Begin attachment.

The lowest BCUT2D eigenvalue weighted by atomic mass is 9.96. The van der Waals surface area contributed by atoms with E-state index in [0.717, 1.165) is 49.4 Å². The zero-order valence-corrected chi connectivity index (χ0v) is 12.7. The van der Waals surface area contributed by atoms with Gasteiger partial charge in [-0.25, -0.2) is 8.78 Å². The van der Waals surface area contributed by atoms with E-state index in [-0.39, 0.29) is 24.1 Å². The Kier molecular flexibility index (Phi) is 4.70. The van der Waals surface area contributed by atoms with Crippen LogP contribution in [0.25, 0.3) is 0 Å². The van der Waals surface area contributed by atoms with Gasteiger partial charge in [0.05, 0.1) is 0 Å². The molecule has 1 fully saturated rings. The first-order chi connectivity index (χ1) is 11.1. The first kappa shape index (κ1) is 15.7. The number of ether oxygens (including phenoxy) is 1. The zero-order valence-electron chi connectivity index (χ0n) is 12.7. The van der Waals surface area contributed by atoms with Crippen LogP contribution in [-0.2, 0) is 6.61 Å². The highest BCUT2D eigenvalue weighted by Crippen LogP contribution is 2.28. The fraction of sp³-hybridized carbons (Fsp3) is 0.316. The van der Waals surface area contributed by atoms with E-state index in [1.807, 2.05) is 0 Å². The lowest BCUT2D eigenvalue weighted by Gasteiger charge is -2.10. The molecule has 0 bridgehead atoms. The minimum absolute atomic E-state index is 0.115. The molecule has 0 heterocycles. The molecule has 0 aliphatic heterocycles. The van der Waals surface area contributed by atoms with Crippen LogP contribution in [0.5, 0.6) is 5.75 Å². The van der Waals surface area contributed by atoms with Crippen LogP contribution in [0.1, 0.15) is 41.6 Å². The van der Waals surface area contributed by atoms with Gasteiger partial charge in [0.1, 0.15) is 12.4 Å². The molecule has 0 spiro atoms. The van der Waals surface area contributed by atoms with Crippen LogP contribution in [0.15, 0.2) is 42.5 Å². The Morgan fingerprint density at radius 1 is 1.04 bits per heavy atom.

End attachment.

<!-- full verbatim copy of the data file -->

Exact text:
The lowest BCUT2D eigenvalue weighted by atomic mass is 9.96. The van der Waals surface area contributed by atoms with E-state index in [0.717, 1.165) is 49.4 Å². The zero-order valence-corrected chi connectivity index (χ0v) is 12.7. The van der Waals surface area contributed by atoms with Gasteiger partial charge in [-0.25, -0.2) is 8.78 Å². The van der Waals surface area contributed by atoms with E-state index in [-0.39, 0.29) is 24.1 Å². The Kier molecular flexibility index (Phi) is 4.70. The van der Waals surface area contributed by atoms with Crippen LogP contribution in [0.25, 0.3) is 0 Å². The van der Waals surface area contributed by atoms with Gasteiger partial charge in [0.05, 0.1) is 0 Å². The molecule has 1 fully saturated rings. The first-order chi connectivity index (χ1) is 11.1. The first kappa shape index (κ1) is 15.7. The number of ether oxygens (including phenoxy) is 1. The zero-order valence-electron chi connectivity index (χ0n) is 12.7. The van der Waals surface area contributed by atoms with Crippen LogP contribution in [-0.2, 0) is 6.61 Å². The highest BCUT2D eigenvalue weighted by Crippen LogP contribution is 2.28. The fraction of sp³-hybridized carbons (Fsp3) is 0.316. The van der Waals surface area contributed by atoms with E-state index in [1.807, 2.05) is 0 Å². The lowest BCUT2D eigenvalue weighted by Gasteiger charge is -2.10. The molecule has 0 bridgehead atoms. The minimum absolute atomic E-state index is 0.115. The molecule has 0 heterocycles. The molecule has 0 aliphatic heterocycles. The van der Waals surface area contributed by atoms with Crippen LogP contribution in [0.5, 0.6) is 5.75 Å². The van der Waals surface area contributed by atoms with Crippen LogP contribution in [0.1, 0.15) is 41.6 Å². The van der Waals surface area contributed by atoms with Gasteiger partial charge in [0.1, 0.15) is 12.4 Å². The molecule has 0 spiro atoms. The van der Waals surface area contributed by atoms with Crippen LogP contribution in [0.15, 0.2) is 42.5 Å². The Morgan fingerprint density at radius 1 is 1.04 bits per heavy atom.